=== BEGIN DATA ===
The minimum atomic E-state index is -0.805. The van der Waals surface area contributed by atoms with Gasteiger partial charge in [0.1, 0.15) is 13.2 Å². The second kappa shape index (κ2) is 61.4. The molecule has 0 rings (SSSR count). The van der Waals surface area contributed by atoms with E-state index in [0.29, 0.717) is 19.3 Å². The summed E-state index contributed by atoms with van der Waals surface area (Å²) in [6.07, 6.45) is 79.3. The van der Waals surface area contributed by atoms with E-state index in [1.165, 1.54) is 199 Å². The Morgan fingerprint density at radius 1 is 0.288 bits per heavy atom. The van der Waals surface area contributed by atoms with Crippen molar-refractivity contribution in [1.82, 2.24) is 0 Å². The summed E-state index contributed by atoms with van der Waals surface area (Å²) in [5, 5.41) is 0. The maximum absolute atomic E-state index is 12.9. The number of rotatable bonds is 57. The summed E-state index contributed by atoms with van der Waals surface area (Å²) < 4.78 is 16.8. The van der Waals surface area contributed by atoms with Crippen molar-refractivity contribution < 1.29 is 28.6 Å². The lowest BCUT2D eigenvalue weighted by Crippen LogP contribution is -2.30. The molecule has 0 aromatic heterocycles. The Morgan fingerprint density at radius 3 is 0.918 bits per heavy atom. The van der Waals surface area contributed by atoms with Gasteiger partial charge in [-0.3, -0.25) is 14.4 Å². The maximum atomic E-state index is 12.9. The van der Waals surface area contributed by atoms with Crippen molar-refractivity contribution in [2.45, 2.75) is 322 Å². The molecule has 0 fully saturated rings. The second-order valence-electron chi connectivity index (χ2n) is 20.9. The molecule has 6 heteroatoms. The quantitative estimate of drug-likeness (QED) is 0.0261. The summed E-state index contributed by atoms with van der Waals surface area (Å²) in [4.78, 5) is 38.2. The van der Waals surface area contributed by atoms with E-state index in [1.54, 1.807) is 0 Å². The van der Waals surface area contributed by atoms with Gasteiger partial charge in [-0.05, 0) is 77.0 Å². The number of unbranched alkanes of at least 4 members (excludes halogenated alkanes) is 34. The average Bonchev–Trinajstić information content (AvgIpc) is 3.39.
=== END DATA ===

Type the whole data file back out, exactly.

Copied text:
The minimum atomic E-state index is -0.805. The van der Waals surface area contributed by atoms with Gasteiger partial charge in [0.1, 0.15) is 13.2 Å². The second kappa shape index (κ2) is 61.4. The molecule has 0 rings (SSSR count). The van der Waals surface area contributed by atoms with E-state index in [0.29, 0.717) is 19.3 Å². The summed E-state index contributed by atoms with van der Waals surface area (Å²) in [6.07, 6.45) is 79.3. The van der Waals surface area contributed by atoms with E-state index in [1.165, 1.54) is 199 Å². The Morgan fingerprint density at radius 1 is 0.288 bits per heavy atom. The van der Waals surface area contributed by atoms with Crippen molar-refractivity contribution in [1.82, 2.24) is 0 Å². The summed E-state index contributed by atoms with van der Waals surface area (Å²) in [5, 5.41) is 0. The maximum absolute atomic E-state index is 12.9. The number of rotatable bonds is 57. The summed E-state index contributed by atoms with van der Waals surface area (Å²) < 4.78 is 16.8. The van der Waals surface area contributed by atoms with Crippen molar-refractivity contribution < 1.29 is 28.6 Å². The lowest BCUT2D eigenvalue weighted by Crippen LogP contribution is -2.30. The molecule has 0 aromatic heterocycles. The Morgan fingerprint density at radius 3 is 0.918 bits per heavy atom. The van der Waals surface area contributed by atoms with Gasteiger partial charge in [-0.3, -0.25) is 14.4 Å². The maximum atomic E-state index is 12.9. The van der Waals surface area contributed by atoms with Crippen molar-refractivity contribution in [2.45, 2.75) is 322 Å². The molecule has 0 fully saturated rings. The second-order valence-electron chi connectivity index (χ2n) is 20.9. The molecule has 6 heteroatoms. The quantitative estimate of drug-likeness (QED) is 0.0261. The summed E-state index contributed by atoms with van der Waals surface area (Å²) in [4.78, 5) is 38.2. The van der Waals surface area contributed by atoms with E-state index in [1.54, 1.807) is 0 Å². The van der Waals surface area contributed by atoms with Gasteiger partial charge in [-0.05, 0) is 77.0 Å². The number of unbranched alkanes of at least 4 members (excludes halogenated alkanes) is 34. The average Bonchev–Trinajstić information content (AvgIpc) is 3.39.